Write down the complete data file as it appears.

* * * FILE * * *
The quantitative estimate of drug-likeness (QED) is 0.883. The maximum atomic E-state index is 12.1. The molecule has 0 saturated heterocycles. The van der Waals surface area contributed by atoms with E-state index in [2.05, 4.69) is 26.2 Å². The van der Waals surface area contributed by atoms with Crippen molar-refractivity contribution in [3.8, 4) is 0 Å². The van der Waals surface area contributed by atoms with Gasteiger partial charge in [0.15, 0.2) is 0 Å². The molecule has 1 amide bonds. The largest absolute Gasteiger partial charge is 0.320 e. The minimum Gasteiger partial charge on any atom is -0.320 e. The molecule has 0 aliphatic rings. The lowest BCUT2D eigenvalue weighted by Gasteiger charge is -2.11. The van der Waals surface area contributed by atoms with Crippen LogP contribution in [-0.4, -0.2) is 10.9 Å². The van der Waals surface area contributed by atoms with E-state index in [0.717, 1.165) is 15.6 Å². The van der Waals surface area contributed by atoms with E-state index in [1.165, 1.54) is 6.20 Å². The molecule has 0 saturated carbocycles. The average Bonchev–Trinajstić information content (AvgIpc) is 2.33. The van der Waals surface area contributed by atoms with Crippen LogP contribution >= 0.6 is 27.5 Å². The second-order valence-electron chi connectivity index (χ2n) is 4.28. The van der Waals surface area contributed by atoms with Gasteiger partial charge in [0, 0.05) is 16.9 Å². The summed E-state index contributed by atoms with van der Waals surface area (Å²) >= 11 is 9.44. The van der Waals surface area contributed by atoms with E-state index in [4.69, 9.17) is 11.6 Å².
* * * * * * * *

The quantitative estimate of drug-likeness (QED) is 0.883. The maximum atomic E-state index is 12.1. The molecule has 0 saturated heterocycles. The van der Waals surface area contributed by atoms with E-state index in [2.05, 4.69) is 26.2 Å². The van der Waals surface area contributed by atoms with Crippen molar-refractivity contribution in [3.8, 4) is 0 Å². The van der Waals surface area contributed by atoms with Gasteiger partial charge in [0.15, 0.2) is 0 Å². The molecule has 1 amide bonds. The largest absolute Gasteiger partial charge is 0.320 e. The minimum Gasteiger partial charge on any atom is -0.320 e. The molecule has 0 aliphatic rings. The lowest BCUT2D eigenvalue weighted by Gasteiger charge is -2.11. The van der Waals surface area contributed by atoms with Crippen LogP contribution in [-0.4, -0.2) is 10.9 Å². The van der Waals surface area contributed by atoms with E-state index in [0.717, 1.165) is 15.6 Å². The van der Waals surface area contributed by atoms with E-state index in [1.165, 1.54) is 6.20 Å². The molecule has 0 saturated carbocycles. The average Bonchev–Trinajstić information content (AvgIpc) is 2.33. The van der Waals surface area contributed by atoms with Crippen LogP contribution >= 0.6 is 27.5 Å². The second-order valence-electron chi connectivity index (χ2n) is 4.28. The van der Waals surface area contributed by atoms with Gasteiger partial charge in [0, 0.05) is 16.9 Å². The summed E-state index contributed by atoms with van der Waals surface area (Å²) >= 11 is 9.44. The van der Waals surface area contributed by atoms with E-state index in [4.69, 9.17) is 11.6 Å².